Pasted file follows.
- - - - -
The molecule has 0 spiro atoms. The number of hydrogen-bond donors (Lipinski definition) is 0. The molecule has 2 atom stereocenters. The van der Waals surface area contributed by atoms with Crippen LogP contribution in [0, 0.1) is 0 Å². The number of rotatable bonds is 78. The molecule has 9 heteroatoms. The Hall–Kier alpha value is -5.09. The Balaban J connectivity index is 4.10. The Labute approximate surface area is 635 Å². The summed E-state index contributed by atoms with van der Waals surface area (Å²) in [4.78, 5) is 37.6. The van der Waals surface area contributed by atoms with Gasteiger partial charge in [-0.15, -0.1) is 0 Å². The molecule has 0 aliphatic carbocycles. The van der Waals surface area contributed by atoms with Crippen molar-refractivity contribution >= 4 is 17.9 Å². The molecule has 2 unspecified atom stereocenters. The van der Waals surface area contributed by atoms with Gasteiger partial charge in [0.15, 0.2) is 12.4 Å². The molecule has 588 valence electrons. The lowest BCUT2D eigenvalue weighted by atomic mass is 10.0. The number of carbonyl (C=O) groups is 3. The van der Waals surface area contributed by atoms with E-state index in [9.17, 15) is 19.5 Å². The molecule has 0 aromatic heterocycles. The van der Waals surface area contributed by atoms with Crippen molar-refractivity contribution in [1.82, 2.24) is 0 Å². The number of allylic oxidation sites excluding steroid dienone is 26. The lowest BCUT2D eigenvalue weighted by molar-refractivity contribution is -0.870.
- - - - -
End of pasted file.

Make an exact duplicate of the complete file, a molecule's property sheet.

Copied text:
The molecule has 0 spiro atoms. The number of hydrogen-bond donors (Lipinski definition) is 0. The molecule has 2 atom stereocenters. The van der Waals surface area contributed by atoms with Crippen LogP contribution in [0, 0.1) is 0 Å². The number of rotatable bonds is 78. The molecule has 9 heteroatoms. The Hall–Kier alpha value is -5.09. The Balaban J connectivity index is 4.10. The Labute approximate surface area is 635 Å². The summed E-state index contributed by atoms with van der Waals surface area (Å²) in [4.78, 5) is 37.6. The van der Waals surface area contributed by atoms with Gasteiger partial charge in [-0.15, -0.1) is 0 Å². The molecule has 0 aliphatic carbocycles. The van der Waals surface area contributed by atoms with Crippen molar-refractivity contribution >= 4 is 17.9 Å². The molecule has 2 unspecified atom stereocenters. The van der Waals surface area contributed by atoms with Gasteiger partial charge in [0.15, 0.2) is 12.4 Å². The molecule has 588 valence electrons. The lowest BCUT2D eigenvalue weighted by atomic mass is 10.0. The number of carbonyl (C=O) groups is 3. The van der Waals surface area contributed by atoms with E-state index in [9.17, 15) is 19.5 Å². The molecule has 0 aromatic heterocycles. The van der Waals surface area contributed by atoms with Crippen molar-refractivity contribution in [1.82, 2.24) is 0 Å². The number of allylic oxidation sites excluding steroid dienone is 26. The lowest BCUT2D eigenvalue weighted by molar-refractivity contribution is -0.870.